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澳门金沙有几个网站:Into the abyss

作者:郝鹂迨    发布时间:2019-03-08 01:02:03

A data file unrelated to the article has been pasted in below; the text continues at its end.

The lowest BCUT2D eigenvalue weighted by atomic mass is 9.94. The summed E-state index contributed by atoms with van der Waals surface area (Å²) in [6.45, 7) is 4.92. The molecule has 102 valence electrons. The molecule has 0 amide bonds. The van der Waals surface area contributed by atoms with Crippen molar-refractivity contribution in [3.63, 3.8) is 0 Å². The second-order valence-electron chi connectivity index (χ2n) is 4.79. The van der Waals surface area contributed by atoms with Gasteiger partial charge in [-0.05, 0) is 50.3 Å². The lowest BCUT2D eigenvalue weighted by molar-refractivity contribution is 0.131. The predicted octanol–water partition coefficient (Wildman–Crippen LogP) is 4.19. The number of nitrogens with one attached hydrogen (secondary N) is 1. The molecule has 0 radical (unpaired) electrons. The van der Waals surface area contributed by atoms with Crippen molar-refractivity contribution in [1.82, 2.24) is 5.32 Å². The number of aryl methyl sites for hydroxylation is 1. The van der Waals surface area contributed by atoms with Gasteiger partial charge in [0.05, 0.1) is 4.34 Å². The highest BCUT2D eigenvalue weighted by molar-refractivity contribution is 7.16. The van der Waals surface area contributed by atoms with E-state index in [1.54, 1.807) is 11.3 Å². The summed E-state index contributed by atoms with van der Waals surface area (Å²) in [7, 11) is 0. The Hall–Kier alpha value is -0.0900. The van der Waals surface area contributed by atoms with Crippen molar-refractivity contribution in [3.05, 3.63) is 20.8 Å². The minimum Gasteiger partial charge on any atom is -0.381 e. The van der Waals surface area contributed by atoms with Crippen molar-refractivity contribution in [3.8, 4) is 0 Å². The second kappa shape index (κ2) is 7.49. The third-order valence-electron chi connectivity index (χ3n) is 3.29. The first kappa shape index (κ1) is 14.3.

By Noreen Parks in Santa Cruz INJECTING carbon dioxide directly into deep ocean waters might help put a brake on the greenhouse effect, the first field test of the idea suggests. Some environmental engineers already dispose of CO2 by pumping it into empty oil wells or water-bearing rocks below the seabed. Statoil, the Norwegian state-owned petroleum company, has been pumping 1 million tonnes of liquefied CO2 annually into an aquifer below the seafloor since 1996. But there are not enough suitable aquifers for this to make a significant dent in the greenhouse effect. If the gas could be put out of harm’s way simply by pumping it into the ocean, however, the potential for disposal would be huge. To test that possibility, Peter Brewer and his colleagues at the Monterey Bay Aquarium Research Institute used a robotic submersible to inject liquid CO2 into a 4-litre glass beaker 3627 metres below the surface of the Pacific Ocean off the coast of central California. Below about 2700 metres, liquid CO2 is denser than sea water. And at low temperatures and high pressures, it reacts with water to form a solid, ice-like hydrate. Based on lab results and previous experiments at shallower depths, Brewer thought he knew what was going to happen. “We expected to see a stable pool of liquid CO2 form, with a skin of solid hydrate over it, like ice on a winter pond.” Instead, the CO2 expanded to several times its original volume as sea water invaded the liquid to form hydrate, which accumulated at the bottom of the beaker. As the hydrate mass grew, it forced the remaining liquid to overflow from the beaker in globules that bounced along the seabed and were swept away by the current, like tiny, transparent tumbleweeds (Science, vol 284, p 943). “The dynamics at great depths are different,” says Brewer. “The hydrate that formed was dense enough to fall into itself and constantly renew a surface at which the reaction between sea water and CO2 could continue.” Although this was not what he predicted, Brewer says that it augurs well for efforts to dispose of CO2 in the deep ocean—although he stresses that it is still not clear whether the strategy would be economically viable. “We have shown that at these depths CO2 will rapidly form hydrates,” he says. “Deep-sea disposal could form very large `icebergs’ at the ocean bottom that, while not permanent, would endure for a very long time.” How long? Gas hydrates dissolve very slowly in deep water, and under existing circulation patterns the turnover of water between surface and deep layers ranges from an average of 250 years in the Atlantic Ocean to about 550 years in the Pacific. So CO2 that would otherwise contribute immediately to global warming could be locked up for centuries. One concern is that CO2 hydrates could acidify the seawater as they dissolved. But given the deep ocean’s vast capacity for dilution,

 

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